We could go on forever because this is a journey that will remain in our memories for our lifetime. If you are a true historian of the ETO during the Second World War. I urge you to make a trip like this part of your future plans. There were plenty of great museums to visit, personal interactions with locals at every step of the way, and great food to boot. Language is not a barrier, as you can always find someone who speaks English! 
Bill and Patrick Shea

Day 1:  The entrance to Camp Toccoa


The journey begins...Currahee in the background


Three miles up and three miles down!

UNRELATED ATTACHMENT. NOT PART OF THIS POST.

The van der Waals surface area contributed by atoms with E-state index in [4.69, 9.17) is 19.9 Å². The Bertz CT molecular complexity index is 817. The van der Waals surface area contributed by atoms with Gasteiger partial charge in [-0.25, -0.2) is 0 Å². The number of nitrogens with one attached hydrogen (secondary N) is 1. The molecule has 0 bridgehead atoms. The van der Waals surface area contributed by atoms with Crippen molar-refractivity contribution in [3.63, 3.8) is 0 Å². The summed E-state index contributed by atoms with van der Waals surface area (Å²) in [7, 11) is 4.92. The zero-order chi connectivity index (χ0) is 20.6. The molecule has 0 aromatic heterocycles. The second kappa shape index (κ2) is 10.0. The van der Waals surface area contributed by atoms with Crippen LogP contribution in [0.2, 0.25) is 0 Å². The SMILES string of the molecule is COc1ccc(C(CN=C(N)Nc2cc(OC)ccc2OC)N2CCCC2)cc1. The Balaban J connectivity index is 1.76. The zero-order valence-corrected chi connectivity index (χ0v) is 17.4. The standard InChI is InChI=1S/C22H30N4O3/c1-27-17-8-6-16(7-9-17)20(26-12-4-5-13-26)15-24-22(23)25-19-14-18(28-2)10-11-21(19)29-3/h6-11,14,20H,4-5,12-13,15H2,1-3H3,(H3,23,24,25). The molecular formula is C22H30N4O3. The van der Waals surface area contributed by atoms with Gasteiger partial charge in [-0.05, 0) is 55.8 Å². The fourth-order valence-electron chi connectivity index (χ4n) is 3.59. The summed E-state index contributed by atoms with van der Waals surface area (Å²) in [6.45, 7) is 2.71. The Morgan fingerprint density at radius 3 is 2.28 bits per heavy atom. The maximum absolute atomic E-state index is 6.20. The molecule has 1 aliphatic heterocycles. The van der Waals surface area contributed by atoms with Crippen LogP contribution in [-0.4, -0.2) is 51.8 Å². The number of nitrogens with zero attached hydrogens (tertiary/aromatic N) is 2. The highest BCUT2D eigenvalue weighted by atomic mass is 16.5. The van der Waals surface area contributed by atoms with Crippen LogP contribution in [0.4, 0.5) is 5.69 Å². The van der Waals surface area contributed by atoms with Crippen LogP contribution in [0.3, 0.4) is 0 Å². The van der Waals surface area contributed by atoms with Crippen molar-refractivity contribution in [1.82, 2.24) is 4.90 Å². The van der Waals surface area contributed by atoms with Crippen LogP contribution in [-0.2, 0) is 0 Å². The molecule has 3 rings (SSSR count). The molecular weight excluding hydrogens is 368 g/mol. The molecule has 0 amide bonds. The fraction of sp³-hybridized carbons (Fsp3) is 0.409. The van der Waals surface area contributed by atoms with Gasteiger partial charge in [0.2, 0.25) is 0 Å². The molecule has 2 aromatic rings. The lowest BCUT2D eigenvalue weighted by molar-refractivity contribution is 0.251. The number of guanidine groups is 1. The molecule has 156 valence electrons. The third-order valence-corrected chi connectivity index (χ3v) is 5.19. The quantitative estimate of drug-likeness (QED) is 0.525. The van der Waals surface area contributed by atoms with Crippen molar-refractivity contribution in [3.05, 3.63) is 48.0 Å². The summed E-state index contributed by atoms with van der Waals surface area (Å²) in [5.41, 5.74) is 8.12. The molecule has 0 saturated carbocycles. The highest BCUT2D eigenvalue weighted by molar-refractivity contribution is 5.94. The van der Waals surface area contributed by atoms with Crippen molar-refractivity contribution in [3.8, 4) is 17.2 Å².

Atop Currahee


We made it!  Touching the plaque


The plaque


The stables that the 506th used for barracks in Aldbourne


Day 2:  The National Infantry Museum and Soldier Center at Fort Benning, Georgia, USA


One of many Paratrooper displays at Fort Benning


Hermann Goring Reichmarshall Baton


Hermann Goring Reichmarshall Baton


Day 4:  Our digs in Normandy, Chateau de Quineville...Rommel stayed here in 1944


The lounge at the Chateau


The Chapel at St. Mere Eglise


Inside the Chapel at St. Mere Eglise


This pasture is the EXACT spot where then Lieutenant Dick Winters landed in St. Mere Eglise


This is the spot in St. Mere Eglise that then Sergeant Carwood Lipton landed


Airborne Museum in St. Mere Eglise - A MUST SEE!!!


Airborne Museum in St. Mere Eglise - A MUST SEE!!


Chapel at Angoville-au-Plain that was used as an aide station


Inside the Chapel ~ blood stains remain on the pews, along with a hole in the ceiling where a mortar came through and, fortunately, didn't explode